As the nation gears up for Christmas, the annual string of marketing campaigns that infiltrate the festive period, are fast approaching.
Retail masses the most attention this time of year, as it’s known for top brands like John Lewis, Marks and Spencer, Sainsbury’s and Tesco, to put out their festive marketing campaigns, where the aim is to be the most talked about advert of the year.
They have become the staple of the season, and companies willing to put in the expense, have seen the rewards.
Many of these adverts are built on the importance of family, sometimes more-so than their own products. It may be a ploy to get their products dispersed to as many people as possible. Their appeal is the ability to pull at the heartstrings of their customers with recurring themes of gifts for loved ones and or enjoying festive food and drink with friends and family.
Christmas is synonymous to family, because along with carols, presents and mince pies, the custom of families getting together to celebrate the day is an integral part in the build up of the festive season.
Generations the world over have grown up traditionally anticipating the festive period. In the US “Christmas shopping season” starts as early as October, and in Canada, advertising starts from before Halloween.
The festive season of shopping in the UK starts from early November, when retail TV commercials appear.
The Christmas ad has become a major event, and where some of us may try to avoid the early reminders of the most expensive time of year, it is noted as one of the most influential times in marketing.
It’s well known that retailers prepare for the peak period months and sometimes a year, in advance with big and small players all competing in the market with the common purpose -to attract the indecisive impulsive shopper.
It could even be suggested that the presence of these smart marketing campaigns is what gives the holiday its ‘Christmassy-feel’ which retailers believe will drive shoppers to their stores or get online and start shopping.
Many remember the popularity surrounding last years £7mn TV campaign for John Lewis, the Disney inspired ‘The Bear and the Hare’, by Adam and Eve DDB. It featured Lilly Allen’s vocals, and a cover of Keane’s single ‘Somewhere Only We Know’.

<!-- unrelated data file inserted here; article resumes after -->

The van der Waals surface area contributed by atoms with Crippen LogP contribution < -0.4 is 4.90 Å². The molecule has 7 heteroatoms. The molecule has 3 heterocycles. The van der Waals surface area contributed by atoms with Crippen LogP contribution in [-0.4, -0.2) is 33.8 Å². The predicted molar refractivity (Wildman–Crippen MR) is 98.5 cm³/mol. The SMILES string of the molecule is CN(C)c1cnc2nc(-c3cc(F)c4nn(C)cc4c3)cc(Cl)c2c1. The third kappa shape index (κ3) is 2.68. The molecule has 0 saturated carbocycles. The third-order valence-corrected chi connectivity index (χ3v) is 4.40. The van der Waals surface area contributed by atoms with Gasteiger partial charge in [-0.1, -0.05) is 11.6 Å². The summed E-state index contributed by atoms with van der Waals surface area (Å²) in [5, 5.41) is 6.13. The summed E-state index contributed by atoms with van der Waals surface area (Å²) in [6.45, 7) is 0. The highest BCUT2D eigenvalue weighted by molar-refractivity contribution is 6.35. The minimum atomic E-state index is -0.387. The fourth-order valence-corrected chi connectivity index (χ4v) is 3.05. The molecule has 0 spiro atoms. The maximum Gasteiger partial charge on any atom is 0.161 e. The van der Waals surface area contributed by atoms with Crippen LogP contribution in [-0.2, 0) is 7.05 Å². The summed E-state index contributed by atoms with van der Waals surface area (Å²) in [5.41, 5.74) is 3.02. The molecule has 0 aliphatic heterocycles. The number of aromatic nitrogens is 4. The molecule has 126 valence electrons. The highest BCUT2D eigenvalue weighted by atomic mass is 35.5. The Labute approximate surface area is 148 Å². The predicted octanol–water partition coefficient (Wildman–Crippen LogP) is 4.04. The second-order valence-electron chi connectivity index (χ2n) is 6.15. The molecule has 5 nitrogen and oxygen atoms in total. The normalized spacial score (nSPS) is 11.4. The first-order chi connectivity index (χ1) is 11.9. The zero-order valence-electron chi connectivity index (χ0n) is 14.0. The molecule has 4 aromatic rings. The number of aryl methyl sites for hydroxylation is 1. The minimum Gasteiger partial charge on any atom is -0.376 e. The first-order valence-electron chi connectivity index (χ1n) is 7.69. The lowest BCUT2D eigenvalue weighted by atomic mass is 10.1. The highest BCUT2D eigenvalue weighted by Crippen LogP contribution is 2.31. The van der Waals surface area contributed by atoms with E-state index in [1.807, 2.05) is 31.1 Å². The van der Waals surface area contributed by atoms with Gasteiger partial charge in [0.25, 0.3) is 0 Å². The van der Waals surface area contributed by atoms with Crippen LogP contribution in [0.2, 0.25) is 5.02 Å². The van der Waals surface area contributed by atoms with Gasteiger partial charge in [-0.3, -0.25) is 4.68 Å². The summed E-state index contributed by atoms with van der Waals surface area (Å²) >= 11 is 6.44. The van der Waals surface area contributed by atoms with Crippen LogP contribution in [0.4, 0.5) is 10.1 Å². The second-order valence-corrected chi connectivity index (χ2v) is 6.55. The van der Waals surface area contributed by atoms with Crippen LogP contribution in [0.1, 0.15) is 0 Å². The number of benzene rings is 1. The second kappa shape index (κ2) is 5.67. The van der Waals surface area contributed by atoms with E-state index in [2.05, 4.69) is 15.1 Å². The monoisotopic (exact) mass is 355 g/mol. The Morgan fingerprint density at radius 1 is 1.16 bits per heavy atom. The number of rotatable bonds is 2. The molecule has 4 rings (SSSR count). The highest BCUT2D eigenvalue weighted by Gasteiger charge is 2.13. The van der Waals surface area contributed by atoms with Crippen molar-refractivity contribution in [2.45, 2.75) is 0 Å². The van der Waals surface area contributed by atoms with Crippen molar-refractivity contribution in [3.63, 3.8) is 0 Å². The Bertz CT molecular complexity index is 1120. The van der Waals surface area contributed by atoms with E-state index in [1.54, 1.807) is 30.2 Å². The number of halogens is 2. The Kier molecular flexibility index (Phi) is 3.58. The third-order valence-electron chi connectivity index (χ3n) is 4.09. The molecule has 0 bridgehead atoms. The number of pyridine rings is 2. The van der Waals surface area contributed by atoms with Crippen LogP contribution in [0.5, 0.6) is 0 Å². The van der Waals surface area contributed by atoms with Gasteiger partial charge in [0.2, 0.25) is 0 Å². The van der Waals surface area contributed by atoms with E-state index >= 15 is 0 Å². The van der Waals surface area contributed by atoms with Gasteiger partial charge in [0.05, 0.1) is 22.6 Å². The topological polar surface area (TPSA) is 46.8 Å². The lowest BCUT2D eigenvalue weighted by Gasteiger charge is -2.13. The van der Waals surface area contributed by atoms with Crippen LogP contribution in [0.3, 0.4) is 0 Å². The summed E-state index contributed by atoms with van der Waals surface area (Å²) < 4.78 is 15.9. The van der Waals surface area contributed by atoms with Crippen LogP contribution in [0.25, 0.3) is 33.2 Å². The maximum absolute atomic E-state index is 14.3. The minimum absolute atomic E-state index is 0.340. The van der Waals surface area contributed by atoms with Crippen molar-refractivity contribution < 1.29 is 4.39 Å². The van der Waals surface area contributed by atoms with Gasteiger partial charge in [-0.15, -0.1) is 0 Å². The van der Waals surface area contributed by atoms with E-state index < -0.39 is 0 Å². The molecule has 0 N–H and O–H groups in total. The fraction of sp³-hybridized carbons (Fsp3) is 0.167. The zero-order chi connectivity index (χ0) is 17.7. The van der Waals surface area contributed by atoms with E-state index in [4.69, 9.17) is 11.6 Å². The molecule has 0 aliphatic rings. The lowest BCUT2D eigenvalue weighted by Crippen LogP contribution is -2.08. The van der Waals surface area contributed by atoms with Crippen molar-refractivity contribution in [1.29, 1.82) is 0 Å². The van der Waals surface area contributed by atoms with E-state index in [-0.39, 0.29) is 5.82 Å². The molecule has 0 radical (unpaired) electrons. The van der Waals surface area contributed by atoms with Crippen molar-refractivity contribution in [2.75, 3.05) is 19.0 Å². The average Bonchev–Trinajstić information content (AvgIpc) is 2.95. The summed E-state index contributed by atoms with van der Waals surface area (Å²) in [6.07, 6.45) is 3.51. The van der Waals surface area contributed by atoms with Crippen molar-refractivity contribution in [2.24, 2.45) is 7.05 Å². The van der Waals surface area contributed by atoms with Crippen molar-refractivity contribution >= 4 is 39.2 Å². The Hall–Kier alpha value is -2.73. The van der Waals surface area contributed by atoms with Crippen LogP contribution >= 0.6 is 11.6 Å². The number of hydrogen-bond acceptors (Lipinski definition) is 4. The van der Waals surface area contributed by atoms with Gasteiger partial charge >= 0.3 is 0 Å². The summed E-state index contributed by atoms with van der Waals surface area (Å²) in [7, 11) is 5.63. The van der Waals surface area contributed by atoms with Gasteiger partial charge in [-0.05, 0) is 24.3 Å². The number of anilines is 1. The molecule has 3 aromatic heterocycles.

It proved to be a record breaking success with 4.7mn views on YouTube before December, and a staggering 86,300 mentions on Twitter in its debut weekend.
Off the back of this, their 2014 Christmas campaign was well hyped year, the company have gone for the sentimental story of a boy and his pet penguin known as Monty
The 2012 TV campaign, the ’90 Second Tale of a Snowman’ had racked an over all year-on year sales increase of 44.3% in the five weeks leading to Christmas and the 2011 TV Ad ‘The Long Wait’ also topped polls with a huge 5.2 million views on YouTube.
“Christmas is an emotional time, and good Christmas advertising is about being very emotionally engaging,” says Chris Arnold, an ad industry veteran who runs the Creative Orchestra, an integrated advertising and brand marketing agency. “John Lewis is proving very effective at this. The true test of its success is that it is a lot better than a lot of the television programmes themselves”
Off the back of this, for their current 2014 Christmas campaign; the company have gone for the sentimental story of a boy and his pet penguin known as Monty.
The advert got 2.5mn views in less than 12 hours, and 100,000 shares for the story featuring the John Lennon track Real Love sung by Tom Odell.
Older adverts, their 2012 campaign titled, the ’90 Second Tale of a Snowman’ had racked an over all year-on year sales increase of 44.3% in the five weeks leading to Christmas and the 2011 TV Ad ‘The Long Wait’ also topped polls with a huge 5.2 million views on YouTube.
In light of these campaig